The whole document can be read online but here are some extracts:
In June 1999, the ABN first published guidelines for the use of the licensed MS DMT. This 2015 revised guideline replaces former versions. It includes all newly approved or licensed treatments for MS and represents a consensus concerning their use. These guidelines will require future revision as other treatments receive approval (eg, daclizumab and ocrelizumab).
The guideline is not intended to provide a complete description of the possible complications and monitoring of disease-modifying treatments in MS.
- In the individual patient, MS remains a fundamentally unpredictable condition.
- We stress the importance of shared conversations about disease activity, risk and benefit, to make the choice that is right for the individual and their circumstances.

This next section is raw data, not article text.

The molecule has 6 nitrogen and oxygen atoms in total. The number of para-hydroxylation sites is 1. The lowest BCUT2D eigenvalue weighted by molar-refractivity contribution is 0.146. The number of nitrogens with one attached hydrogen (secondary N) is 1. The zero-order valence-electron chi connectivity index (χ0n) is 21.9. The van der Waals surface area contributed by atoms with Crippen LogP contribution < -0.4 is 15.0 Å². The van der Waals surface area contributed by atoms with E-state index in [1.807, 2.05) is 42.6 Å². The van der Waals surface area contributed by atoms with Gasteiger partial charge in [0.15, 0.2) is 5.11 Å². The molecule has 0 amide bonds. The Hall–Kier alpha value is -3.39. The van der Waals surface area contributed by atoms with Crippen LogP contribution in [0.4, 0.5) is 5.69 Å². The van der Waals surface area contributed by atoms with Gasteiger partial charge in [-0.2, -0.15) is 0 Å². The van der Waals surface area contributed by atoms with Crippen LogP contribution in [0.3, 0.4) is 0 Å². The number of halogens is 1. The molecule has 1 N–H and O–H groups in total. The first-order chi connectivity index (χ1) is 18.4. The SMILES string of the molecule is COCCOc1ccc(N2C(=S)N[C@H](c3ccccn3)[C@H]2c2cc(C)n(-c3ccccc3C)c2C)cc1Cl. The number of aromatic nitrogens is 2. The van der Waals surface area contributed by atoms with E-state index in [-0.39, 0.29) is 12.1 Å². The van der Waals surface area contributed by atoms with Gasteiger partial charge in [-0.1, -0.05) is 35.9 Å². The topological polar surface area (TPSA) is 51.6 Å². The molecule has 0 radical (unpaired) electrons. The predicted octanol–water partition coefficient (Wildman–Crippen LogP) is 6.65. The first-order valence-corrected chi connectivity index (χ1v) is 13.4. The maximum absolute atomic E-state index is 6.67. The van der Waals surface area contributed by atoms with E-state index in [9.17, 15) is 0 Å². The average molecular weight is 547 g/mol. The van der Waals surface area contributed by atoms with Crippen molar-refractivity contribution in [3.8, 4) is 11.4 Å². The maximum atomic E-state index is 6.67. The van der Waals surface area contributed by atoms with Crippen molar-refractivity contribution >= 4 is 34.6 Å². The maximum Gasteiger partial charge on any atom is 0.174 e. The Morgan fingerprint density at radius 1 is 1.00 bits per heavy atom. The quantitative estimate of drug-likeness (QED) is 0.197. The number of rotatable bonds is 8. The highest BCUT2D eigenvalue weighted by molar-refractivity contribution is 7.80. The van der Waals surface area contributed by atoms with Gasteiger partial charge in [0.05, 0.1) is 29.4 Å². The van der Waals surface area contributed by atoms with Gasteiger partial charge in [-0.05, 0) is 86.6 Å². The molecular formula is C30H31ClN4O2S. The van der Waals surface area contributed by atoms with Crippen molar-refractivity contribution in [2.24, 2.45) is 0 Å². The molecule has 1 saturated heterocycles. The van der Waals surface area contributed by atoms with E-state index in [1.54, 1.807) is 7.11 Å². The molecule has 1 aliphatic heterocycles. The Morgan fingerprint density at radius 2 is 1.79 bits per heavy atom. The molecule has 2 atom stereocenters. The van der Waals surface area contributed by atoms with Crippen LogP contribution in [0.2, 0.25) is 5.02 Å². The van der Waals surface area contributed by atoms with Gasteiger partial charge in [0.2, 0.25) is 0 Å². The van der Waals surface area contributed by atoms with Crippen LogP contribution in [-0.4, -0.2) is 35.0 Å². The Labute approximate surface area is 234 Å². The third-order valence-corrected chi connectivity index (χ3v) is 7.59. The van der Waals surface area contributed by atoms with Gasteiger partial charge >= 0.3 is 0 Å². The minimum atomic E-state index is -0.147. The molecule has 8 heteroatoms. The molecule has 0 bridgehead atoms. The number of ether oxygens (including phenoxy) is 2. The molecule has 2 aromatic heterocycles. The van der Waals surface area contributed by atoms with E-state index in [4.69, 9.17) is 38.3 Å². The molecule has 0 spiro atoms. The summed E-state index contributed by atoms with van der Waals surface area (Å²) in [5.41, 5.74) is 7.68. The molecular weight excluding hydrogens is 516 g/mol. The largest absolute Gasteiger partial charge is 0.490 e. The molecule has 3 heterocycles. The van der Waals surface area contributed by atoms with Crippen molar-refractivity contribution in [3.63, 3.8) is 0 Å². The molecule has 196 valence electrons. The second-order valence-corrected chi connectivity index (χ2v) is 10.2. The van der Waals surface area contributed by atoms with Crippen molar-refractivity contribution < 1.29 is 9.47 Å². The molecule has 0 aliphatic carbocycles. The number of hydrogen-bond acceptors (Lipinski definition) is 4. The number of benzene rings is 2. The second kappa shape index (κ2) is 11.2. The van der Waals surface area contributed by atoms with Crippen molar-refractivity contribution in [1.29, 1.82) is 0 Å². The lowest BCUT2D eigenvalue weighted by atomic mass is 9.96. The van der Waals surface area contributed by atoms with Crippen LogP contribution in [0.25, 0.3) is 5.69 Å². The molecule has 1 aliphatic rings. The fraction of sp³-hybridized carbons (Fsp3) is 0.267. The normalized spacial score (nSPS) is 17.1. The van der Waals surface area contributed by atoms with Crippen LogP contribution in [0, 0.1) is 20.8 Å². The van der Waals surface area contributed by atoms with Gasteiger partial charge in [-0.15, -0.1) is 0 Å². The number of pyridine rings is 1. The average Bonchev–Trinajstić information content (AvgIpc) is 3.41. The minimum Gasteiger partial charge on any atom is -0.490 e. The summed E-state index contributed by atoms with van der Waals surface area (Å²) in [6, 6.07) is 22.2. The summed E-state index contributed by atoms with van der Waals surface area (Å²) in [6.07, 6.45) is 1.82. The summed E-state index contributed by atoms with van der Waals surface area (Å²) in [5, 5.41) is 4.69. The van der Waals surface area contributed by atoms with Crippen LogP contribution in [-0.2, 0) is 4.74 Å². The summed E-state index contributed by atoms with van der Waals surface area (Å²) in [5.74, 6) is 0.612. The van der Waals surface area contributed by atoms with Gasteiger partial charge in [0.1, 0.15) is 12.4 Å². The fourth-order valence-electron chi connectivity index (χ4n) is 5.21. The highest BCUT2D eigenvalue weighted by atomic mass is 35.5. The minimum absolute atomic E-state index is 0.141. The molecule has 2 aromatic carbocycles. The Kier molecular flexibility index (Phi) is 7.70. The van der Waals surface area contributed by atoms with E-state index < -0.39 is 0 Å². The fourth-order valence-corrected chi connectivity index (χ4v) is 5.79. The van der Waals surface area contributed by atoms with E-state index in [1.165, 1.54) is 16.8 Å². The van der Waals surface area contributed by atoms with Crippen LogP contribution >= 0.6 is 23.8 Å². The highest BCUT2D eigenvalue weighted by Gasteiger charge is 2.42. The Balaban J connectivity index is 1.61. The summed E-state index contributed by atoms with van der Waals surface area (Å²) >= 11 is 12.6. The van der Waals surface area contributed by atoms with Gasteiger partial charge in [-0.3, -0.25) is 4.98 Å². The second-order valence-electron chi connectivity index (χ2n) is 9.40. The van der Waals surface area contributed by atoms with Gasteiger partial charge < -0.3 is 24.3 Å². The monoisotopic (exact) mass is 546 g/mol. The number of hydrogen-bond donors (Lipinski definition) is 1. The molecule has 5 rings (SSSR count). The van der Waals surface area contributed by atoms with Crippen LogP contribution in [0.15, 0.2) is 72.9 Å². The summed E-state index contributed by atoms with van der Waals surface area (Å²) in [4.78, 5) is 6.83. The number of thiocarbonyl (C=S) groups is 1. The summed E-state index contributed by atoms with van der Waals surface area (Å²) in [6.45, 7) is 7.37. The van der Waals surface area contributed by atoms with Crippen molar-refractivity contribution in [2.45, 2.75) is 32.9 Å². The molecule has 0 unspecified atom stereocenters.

- The ABN believes that people with MS should be managed by neurologists with specialist experience.
- All of the licensed disease-modifying treatments for MS - β-interferons, glatiramer acetate, fingolimod, teriflunomide, dimethyl fumarate, natalizumab and alemtuzumab - reduce relapse rate and MRI lesion load.
- We suggest that these seven agents can be divided into two broad classes: drugs of moderate efficacy (average relapse reduction in 30–50% range), including the β-interferons, glatiramer, teriflunomide, dimethyl fumarate and fingolimod; and drugs of high efficacy (average relapse reduction substantially more than 50%), alemtuzumab and natalizumab. Side effect profiles vary considerably between
- the Mitoxantrone has significant adverse effects and is not obviously superior in efficacy to the newer drugs of high efficacy. It is not licensed for MS in the UK, but is still used
- There is a consensus that none of the currently available disease-modifying therapies significantly modifies progressively increasing disability that is unrelated to relapses (progressive non-relapsing MS).The implication, however, is that no disease-modifying treatment is effective, or indicated, in patients with established progressive MS in the absence of relapses.